A Guide to Masks

Krutika Joshi, Editor-in-Chief

As we leave to step out of our homes, we grab our keys, wallets, bags, maybe a coat and the (hopefully) unforgettable mask. Almost a year has passed since the coronavirus pandemic swept over the world, and masks have become a daily necessity that is imperative to stopping the spread of the virus. 

According to the Centers for Disease Control and Prevention (CDC), everyone over the age of two is advised to wear a mask in any public setting. As referred to on the CDC website, investigations across the globe have proven the effectiveness of masking on limiting the spread of infection. However, masking is only effective when done correctly and universally. 

Masks should fit snugly over the nose, against the sides of one’s face and under the chin. Often, people’s masks slide below their nose, covering only their mouths. This is ineffective. Inhalation and exhalation through the nose will not be protected by the mask, and germs will therefore spread rapidly. Disposable masks should be thrown away after single use, and reusable masks should be laundered whenever it gets dirty, which translates to daily. 

The use of masks goes both ways– it protects the wearer and the bystander. For masks to work, everyone must wear them. In an interaction between a masked individual named John and an unmasked individual named Tom, Tom is protected since John’s germs are contained by a mask, but John is at risk because even though he is wearing a mask, Tom’s germs are released into the air. Everyone has to wear masks for full efficiency. 


So, which masks are acceptable, and which are not?

The foremost recommended option for day-to-day use is a cotton or cloth mask with two layers minimum. These can easily be made at home or purchased in many stores. Cloth masks with one layer, however, are not adequate as they do not fully block germs and particles. Additionally, disposable and non-surgical masks can be used as acceptable forms of masking, but they should be discarded after every use. Finally, the medically approved N-95 masks are acceptable and efficient options. However, it is recommended that we refrain from using these masks and rather reserve them for the medical professionals who need but are currently in a shortage of them.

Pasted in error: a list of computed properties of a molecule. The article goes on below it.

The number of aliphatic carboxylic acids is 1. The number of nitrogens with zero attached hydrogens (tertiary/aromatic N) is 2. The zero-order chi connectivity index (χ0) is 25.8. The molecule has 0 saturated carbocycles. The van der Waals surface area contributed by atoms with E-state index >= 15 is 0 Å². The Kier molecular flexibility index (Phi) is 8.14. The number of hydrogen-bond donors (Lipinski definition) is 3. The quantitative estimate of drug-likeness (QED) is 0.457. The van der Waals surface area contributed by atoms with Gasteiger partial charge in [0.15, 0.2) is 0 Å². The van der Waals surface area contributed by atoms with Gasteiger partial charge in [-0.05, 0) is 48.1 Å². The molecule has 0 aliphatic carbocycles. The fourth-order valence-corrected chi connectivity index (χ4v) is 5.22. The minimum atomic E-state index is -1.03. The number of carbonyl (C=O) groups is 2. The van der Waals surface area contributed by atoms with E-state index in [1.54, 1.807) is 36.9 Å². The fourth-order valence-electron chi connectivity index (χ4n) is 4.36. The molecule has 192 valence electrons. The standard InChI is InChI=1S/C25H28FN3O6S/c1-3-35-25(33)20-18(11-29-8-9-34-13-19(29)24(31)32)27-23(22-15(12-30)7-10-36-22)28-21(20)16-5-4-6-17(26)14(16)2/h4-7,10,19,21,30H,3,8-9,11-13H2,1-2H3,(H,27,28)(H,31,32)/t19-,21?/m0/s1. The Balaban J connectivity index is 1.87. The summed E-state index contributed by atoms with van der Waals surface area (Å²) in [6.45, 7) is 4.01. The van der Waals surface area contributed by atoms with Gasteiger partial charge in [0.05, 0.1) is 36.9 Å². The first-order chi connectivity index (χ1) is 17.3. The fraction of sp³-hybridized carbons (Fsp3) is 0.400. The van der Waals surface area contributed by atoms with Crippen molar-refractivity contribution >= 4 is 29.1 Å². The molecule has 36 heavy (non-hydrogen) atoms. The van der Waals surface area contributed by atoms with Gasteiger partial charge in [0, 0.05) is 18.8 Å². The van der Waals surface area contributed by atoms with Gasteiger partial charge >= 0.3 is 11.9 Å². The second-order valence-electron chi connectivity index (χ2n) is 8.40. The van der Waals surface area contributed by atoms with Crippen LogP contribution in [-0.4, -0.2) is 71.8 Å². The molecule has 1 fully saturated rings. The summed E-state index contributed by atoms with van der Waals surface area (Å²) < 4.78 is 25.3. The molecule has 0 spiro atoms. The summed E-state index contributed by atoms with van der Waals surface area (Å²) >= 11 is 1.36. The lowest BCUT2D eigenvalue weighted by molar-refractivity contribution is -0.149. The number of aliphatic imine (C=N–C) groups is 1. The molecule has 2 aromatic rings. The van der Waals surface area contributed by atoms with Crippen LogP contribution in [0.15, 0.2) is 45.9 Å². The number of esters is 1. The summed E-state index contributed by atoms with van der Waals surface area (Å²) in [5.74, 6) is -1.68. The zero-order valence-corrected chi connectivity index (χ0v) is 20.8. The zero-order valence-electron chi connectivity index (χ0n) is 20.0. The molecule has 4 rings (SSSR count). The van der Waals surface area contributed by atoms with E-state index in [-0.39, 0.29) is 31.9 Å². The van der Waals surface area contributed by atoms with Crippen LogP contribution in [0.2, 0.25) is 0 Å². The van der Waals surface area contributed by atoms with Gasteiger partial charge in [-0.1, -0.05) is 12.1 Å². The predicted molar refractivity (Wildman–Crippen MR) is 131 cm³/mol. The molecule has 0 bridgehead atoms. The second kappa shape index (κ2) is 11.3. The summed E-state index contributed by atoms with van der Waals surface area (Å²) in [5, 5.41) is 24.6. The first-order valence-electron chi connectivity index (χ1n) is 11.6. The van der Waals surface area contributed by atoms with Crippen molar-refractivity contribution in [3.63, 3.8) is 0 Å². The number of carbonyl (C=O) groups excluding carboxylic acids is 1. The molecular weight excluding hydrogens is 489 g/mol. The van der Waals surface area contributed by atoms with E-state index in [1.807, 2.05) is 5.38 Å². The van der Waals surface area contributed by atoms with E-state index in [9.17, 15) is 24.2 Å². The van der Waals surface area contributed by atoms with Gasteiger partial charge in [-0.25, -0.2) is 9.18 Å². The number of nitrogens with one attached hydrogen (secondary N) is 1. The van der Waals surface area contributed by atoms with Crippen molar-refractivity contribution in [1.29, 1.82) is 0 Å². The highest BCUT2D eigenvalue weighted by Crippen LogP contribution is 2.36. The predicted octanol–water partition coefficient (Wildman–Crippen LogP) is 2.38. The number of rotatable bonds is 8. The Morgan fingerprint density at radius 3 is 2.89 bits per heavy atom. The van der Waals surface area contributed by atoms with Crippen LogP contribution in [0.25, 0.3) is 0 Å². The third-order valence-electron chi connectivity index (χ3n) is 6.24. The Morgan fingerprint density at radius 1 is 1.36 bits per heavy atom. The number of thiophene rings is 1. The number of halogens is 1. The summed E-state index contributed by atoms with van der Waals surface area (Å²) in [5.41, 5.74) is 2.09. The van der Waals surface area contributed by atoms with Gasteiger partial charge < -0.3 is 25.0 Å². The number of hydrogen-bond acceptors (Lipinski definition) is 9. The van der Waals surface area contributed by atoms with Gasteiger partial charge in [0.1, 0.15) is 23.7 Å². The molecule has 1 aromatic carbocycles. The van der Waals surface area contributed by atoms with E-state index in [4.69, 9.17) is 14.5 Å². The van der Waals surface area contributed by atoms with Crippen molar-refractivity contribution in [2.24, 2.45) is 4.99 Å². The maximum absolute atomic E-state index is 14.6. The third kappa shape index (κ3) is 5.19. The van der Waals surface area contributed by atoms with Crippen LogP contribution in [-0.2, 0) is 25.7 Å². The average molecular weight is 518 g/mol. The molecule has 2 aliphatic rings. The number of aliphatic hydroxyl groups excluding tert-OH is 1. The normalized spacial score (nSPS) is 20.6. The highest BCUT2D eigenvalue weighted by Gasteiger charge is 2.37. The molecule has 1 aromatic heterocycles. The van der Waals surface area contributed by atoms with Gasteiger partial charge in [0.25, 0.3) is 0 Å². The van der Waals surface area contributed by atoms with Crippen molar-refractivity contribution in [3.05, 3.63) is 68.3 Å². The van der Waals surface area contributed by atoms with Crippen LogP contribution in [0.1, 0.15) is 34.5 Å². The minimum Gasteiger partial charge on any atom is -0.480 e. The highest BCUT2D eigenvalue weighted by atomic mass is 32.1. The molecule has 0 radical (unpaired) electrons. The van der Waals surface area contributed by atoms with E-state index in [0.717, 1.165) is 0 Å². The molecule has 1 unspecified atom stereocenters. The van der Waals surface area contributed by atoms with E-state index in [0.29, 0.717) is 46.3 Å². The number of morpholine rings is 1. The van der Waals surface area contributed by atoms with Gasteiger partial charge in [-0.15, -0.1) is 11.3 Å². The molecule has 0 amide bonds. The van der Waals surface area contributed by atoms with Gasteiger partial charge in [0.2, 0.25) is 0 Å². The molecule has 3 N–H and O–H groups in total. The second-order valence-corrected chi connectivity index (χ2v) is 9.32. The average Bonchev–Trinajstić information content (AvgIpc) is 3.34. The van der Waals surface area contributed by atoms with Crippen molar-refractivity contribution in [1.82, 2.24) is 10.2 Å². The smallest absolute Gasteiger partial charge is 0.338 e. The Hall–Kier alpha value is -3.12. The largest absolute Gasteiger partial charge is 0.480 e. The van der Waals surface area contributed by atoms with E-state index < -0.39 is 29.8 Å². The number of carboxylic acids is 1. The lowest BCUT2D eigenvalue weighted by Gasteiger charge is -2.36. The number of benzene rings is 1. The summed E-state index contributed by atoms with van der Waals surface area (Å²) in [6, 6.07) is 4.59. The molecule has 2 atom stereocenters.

To err on the safe side of this pandemic, it is best to assume that other forms of coverage are not acceptable. Neck gaiters, ski masks, scarves, masks with vents and masks made of permeable materials such as silk or knit are all forms of inadequate protection and should be avoided. 

Most recently, with the threat of new COVID variants circulating, the CDC and Dr. Anthony Fauci, the director of National Institute of Allergy and Infectious Disease (NIAID) and White House chief medical officer, recommended the adoption of double masking– wearing two masks for better protection. The best combination seems to be a 3-ply surgical mask under a double or triple layer cloth mask. Together, these masks are nearly as effective as the N-95 and offer extra filtration, as well as an improved fit. 

Ultimately, masking seems to be our best bet in reducing the spread of COVID and nearing its end, and evidence suggests that it is also an effective one. It is important, then, that everyone work to fulfill their social responsibility and wear a mask (correctly).